The instantaneous radius (IR) 204 may be approximated or calculated using the following:
IR=R*cos(α)  (Equation #1)
where IR represents the instantaneous radius (IR) 204, R represents the radius dimension 202 of the wheel 104, and α represents the angle between the direction along which the distance dimension or instantaneous radius (IR) 204 is measured. Optionally, the instantaneous radius (IR) 204 may be calculated or approximated using another relationship.

When the damaged portion 200 of the wheel 104 contacts the route 102, the instantaneous radius (IR) 204 is shorter than the radius dimension 202 of the wheel 104. As a result, rotation of the wheel 104 will result in a change in the radius of the wheel 104 that contacts the route 102 due to a revolution of the damaged portion 200 on the route 102. This change in the instantaneous radius (IR) 204 can result in a change in the speed at which the wheel 104 rotates. For example, the wheel 104 shown in FIG. 2 may be rotating at a designated rotational speed to cause the vehicle 100 to move along the route 102 at a designated linear speed. When the damaged portion 200 of the wheel 104 engages the route 102, the rotation of the wheel 104 may briefly speed up. The changes in the speed at which the wheel 104 rotates can be monitored in order to identify damaged portions 200 on the wheel 104.

FIG. 3 illustrates a time domain speed signature 300 of the wheel 104 shown in FIG. 2 according to one example of the inventive subject matter. The speed signature 300 is shown alongside a horizontal axis 302 representative of time and a vertical axis 304 representative of rotational speeds of the wheel 104 (e.g., revolutions per minute, or RPMs). The speed signature 300 represents how rapidly the wheel 104 is rotating during movement of the vehicle 100 (shown in FIG. 1) along the route 102 (shown in FIG. 1) with respect to time. For example, the speed signature 300 can represent the time domain of the rotational speeds of the wheel 104. One or more additional speed signatures 300 may be obtained for one or more other wheels 104. The analysis system 116 (shown in FIG. 1) can generate the speed signature 300 from the data collected by the speed sensors 118 (shown in FIG. 1).

As shown in the speed signature 300, the rotational speeds of the wheel 104 change over time. The rotational speeds are at or near a rotational speed 306 between periodically increasing at several peaks 308 of the speed signature 300. The rotational speed 306 may be based on the linear speed at which the vehicle 100 is moving along the route 102. For example, the rotational speed 306 may be derived from the speed at which the vehicle 100 is moving along the route 102. The analysis system 116 can use the speed signature 300 to determine that the wheel 104 has the damaged portion 200 and/or that a portion of the drivetrain of the vehicle is damaged. For example, the analysis system 116 can identify the peaks 308 due to the rapid and repeated increase in rotational speed of the wheel 104.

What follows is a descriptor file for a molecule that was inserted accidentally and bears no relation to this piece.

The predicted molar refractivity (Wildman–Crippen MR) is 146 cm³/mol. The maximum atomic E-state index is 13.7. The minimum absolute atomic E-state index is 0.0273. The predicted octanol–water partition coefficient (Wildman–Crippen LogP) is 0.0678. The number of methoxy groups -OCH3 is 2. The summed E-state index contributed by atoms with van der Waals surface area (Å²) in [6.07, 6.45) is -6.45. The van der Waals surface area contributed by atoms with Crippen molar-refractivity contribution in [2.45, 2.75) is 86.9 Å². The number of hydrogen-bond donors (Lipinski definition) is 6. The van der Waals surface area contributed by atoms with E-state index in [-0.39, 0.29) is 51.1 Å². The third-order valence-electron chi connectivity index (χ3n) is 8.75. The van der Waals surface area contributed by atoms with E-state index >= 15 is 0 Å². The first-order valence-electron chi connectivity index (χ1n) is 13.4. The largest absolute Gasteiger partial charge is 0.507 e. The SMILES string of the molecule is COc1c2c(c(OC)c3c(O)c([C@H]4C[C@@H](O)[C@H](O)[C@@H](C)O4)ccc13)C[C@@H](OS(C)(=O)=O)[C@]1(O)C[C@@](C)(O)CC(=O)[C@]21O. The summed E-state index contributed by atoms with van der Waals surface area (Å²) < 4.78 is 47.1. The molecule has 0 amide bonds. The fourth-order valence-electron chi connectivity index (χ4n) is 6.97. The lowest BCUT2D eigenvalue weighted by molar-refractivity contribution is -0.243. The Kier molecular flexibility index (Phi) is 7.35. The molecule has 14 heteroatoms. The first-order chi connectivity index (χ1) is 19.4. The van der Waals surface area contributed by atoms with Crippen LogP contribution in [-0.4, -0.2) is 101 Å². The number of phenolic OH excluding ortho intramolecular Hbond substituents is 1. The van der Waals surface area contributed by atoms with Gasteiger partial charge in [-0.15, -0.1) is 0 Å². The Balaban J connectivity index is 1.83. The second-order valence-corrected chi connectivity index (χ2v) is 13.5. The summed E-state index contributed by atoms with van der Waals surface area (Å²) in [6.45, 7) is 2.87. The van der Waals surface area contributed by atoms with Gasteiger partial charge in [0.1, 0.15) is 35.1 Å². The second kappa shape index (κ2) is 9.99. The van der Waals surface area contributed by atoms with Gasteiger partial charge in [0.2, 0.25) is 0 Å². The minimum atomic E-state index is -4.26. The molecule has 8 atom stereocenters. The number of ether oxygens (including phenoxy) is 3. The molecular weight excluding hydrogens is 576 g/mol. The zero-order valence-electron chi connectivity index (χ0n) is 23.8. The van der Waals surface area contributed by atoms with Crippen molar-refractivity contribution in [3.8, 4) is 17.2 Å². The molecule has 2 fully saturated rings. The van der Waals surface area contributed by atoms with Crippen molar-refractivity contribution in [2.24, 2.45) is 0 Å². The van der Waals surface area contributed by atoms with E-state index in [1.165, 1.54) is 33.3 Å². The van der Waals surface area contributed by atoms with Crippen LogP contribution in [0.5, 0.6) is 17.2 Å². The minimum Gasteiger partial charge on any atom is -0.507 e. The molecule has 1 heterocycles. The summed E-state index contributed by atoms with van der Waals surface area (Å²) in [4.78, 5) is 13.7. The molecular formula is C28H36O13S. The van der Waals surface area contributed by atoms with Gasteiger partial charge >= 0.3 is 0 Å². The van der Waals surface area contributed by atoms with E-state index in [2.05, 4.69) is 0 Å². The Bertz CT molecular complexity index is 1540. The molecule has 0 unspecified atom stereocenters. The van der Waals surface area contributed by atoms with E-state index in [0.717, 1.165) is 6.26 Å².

In one aspect, the analysis system 116 can compare the rotational speeds of two or more wheels 104 in the same vehicle 100 to determine if any of the wheels 104 demonstrate faster rotational speeds than one or more other wheels 104. For example, if the speed signature 300 for an examined wheel 104 has a peak 308 at the same time that a speed signature of another wheel 104 of the same vehicle 100 does not have a peak 308 (or has a slower rotational speed), then the analysis system 116 can determine that the examined wheel 104 has a damaged portion 200 and/or that the drivetrain of the vehicle 100 is damaged.

Additionally or alternatively, the analysis system 116 can compare the rotational speeds of the wheels 104 to a designated or calculated rotational speed to determine if one or more of the wheels 104 exhibit faster rotational speeds. For example, a designated or measured wheel size (e.g., diameter or other size) of one or more of the wheels 104 may be used along with the vehicle speed to calculate a designated rotational speed for the wheels 104. Designated rotational speeds for the vehicle 100 can be calculated by dividing the vehicle speeds by a circumference that is calculated using the designated or measured wheel size. The designated rotational speeds can be compared to the actual rotational speeds of the wheels 104 to determine if one or more of the wheels 104 has faster rotational speeds than the designated rotational speeds. For example, a wheel 104 that has faster rotational speeds on a periodic or other basis (e.g., the peaks 308) than the designated rotational speeds may be identified by the analysis system 116 as being a wheel 104 that has the damaged portion 200 and/or can be identified as indicating damage to the drivetrain of the vehicle 100.

The analysis system 116 can differentiate between the peaks 308 and changes in the speed of the vehicle 100 by comparing the speed signature 300 of one wheel 104 with one or more other wheels 104. If the speed signatures for two or more wheels 104 of the same vehicle 100 include peaks 308 that occur at or substantially at the same time, then the analysis system 116 can determine that the peaks 308 do not represent movement of a damaged portion of a wheel 104 on the route 102 and/or a damaged drivetrain. On the other hand, if the speed signature 300 for one wheel 104 includes periodic peaks 308 and the speed signature of one or more other wheels 104 does not, then the analysis system 116 can determine that the wheel 104 having the rotational speeds in the speed signature 300 having the peaks 308 has the damaged portion 200 and/or a damaged drivetrain. Optionally, the analysis system 116 can perform further analysis on the rotational speeds of the speed signature 300.